Some thoughts about smartphones data extraction

In an interesting article, editors by Privacy International examines some aspects of digital forensics on mobile phones, from the acquisition process to the data analysis phase.

All the topics in the article [1] has been discussed in detail in the attached paper [2].

Some highlights:

Mobile Phone Extraction technologies, known also as mobile forensics, entails the physical connection of the mobile device that is to be analysed and a device that extracts, analyses and presents the data contained on the phone. Whilst forensics experts, hackers and those selling spyware may be able to access and extract data, we look at a number of the most well-known commercial companies who sell their products to law enforcement, such as Cellebrite, Oxygen Forensic Detective, and MSAB.

Android vs. iOS

An important differentiator between iOS and Android in terms of forensics capabilities is that whilst Apple can push updates directly to their users, patching vulnerabilities and exploits, Android users are predominantly reliant on the manufacturer and carrier to provide update. This causes many Android phones to be running older versions of the operating systems which means various forms of extraction are viable.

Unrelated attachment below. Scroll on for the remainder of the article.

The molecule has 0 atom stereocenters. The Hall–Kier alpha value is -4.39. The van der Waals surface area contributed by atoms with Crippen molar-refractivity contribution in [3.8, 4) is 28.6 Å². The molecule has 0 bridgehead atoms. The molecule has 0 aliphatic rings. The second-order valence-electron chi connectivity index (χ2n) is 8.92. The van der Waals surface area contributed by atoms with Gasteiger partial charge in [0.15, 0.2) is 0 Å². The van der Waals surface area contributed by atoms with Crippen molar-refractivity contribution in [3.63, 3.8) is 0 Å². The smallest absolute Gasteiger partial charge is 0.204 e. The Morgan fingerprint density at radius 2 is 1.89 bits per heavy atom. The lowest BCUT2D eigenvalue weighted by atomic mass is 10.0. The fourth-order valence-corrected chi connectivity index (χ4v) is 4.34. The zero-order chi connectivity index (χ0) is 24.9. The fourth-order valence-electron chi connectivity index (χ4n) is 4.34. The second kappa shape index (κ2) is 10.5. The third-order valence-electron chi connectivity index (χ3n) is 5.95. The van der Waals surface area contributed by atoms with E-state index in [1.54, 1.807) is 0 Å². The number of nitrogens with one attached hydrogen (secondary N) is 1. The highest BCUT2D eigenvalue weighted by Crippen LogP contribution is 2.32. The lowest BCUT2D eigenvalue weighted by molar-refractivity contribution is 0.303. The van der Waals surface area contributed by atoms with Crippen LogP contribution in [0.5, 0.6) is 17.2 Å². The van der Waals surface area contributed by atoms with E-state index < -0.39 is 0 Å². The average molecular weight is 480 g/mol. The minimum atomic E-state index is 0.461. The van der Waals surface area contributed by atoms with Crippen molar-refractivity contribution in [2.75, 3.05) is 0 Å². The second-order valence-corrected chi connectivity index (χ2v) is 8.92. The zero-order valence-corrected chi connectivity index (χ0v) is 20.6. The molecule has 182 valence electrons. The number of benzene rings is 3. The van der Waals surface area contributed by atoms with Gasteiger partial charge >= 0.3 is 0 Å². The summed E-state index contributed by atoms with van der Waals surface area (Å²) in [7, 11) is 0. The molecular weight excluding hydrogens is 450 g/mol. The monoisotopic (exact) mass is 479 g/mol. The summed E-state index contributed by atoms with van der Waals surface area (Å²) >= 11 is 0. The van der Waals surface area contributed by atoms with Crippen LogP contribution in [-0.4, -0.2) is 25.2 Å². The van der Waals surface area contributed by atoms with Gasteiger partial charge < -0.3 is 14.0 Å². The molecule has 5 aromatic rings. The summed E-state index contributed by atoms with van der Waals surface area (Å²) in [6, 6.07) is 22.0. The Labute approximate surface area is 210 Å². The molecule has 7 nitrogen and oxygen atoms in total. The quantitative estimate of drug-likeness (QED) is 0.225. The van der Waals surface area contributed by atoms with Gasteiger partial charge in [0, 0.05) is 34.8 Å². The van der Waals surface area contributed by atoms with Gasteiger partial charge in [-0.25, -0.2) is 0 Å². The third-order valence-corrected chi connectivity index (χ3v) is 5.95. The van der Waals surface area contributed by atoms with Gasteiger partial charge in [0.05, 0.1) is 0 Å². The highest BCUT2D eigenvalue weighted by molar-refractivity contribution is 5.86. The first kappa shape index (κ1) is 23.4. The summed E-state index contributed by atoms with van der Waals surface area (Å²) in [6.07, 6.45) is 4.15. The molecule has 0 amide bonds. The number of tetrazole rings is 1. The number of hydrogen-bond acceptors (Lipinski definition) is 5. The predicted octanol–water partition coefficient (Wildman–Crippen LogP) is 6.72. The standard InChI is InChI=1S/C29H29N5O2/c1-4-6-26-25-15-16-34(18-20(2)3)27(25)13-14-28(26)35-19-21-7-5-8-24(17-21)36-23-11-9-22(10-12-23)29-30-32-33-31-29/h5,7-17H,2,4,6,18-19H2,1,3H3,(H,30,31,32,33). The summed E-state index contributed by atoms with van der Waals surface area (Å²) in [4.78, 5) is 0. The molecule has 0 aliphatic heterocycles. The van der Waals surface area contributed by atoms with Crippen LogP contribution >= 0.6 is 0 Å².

Extraction techniques

There are three generic types of extraction: logical, file system and physical, which provide a framework to consider extraction technologies. No one technology can access and extract all data from all phones, and no one type of extraction is guaranteed to be successful.

Analysis of extracted data

There are a lot of tools for analysis of physical dumps and backups of mobile devices running Android operating systems. These tools include all the best mobile forensics tools, such as UFED Physical Analyzer (Cellebrite), Oxygen Forensics (Oxygen Forensics, Inc), XRY (MSAB), MOBILedit Forensic Express (COMPELSON Labs), and Secure View (Susteen).”

“Examination and analysis using third-party tools is generally performed by importing the device’s memory dump into a mobile forensics tool which will automatically retrieve the results.


References

  1. A technical look at Phone Extraction
  2. PDF paper

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